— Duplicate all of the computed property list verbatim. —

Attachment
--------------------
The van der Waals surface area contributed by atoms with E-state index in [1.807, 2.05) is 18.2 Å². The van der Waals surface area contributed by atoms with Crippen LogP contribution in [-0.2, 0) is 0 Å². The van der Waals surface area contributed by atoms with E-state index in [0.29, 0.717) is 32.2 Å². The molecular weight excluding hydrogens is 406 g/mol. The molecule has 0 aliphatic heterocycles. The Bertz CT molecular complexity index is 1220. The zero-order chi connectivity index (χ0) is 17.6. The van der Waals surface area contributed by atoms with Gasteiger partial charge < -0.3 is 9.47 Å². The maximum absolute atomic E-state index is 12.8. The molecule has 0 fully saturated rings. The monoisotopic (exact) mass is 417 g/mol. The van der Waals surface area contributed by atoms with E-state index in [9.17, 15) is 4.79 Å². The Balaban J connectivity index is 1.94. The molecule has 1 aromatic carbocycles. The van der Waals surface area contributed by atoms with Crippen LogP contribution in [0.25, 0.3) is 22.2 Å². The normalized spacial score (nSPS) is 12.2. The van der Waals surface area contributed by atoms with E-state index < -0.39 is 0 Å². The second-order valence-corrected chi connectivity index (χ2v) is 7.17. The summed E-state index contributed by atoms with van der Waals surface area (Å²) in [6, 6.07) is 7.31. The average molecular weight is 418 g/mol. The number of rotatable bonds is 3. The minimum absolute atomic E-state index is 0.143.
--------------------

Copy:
The van der Waals surface area contributed by atoms with E-state index in [1.807, 2.05) is 18.2 Å². The van der Waals surface area contributed by atoms with Crippen LogP contribution in [-0.2, 0) is 0 Å². The van der Waals surface area contributed by atoms with E-state index in [0.29, 0.717) is 32.2 Å². The molecular weight excluding hydrogens is 406 g/mol. The molecule has 0 aliphatic heterocycles. The Bertz CT molecular complexity index is 1220. The zero-order chi connectivity index (χ0) is 17.6. The van der Waals surface area contributed by atoms with Gasteiger partial charge < -0.3 is 9.47 Å². The maximum absolute atomic E-state index is 12.8. The molecule has 0 fully saturated rings. The monoisotopic (exact) mass is 417 g/mol. The van der Waals surface area contributed by atoms with E-state index in [9.17, 15) is 4.79 Å². The Balaban J connectivity index is 1.94. The molecule has 1 aromatic carbocycles. The van der Waals surface area contributed by atoms with Crippen LogP contribution in [0.25, 0.3) is 22.2 Å². The normalized spacial score (nSPS) is 12.2. The van der Waals surface area contributed by atoms with E-state index < -0.39 is 0 Å². The second-order valence-corrected chi connectivity index (χ2v) is 7.17. The summed E-state index contributed by atoms with van der Waals surface area (Å²) in [6, 6.07) is 7.31. The average molecular weight is 418 g/mol. The number of rotatable bonds is 3. The minimum absolute atomic E-state index is 0.143.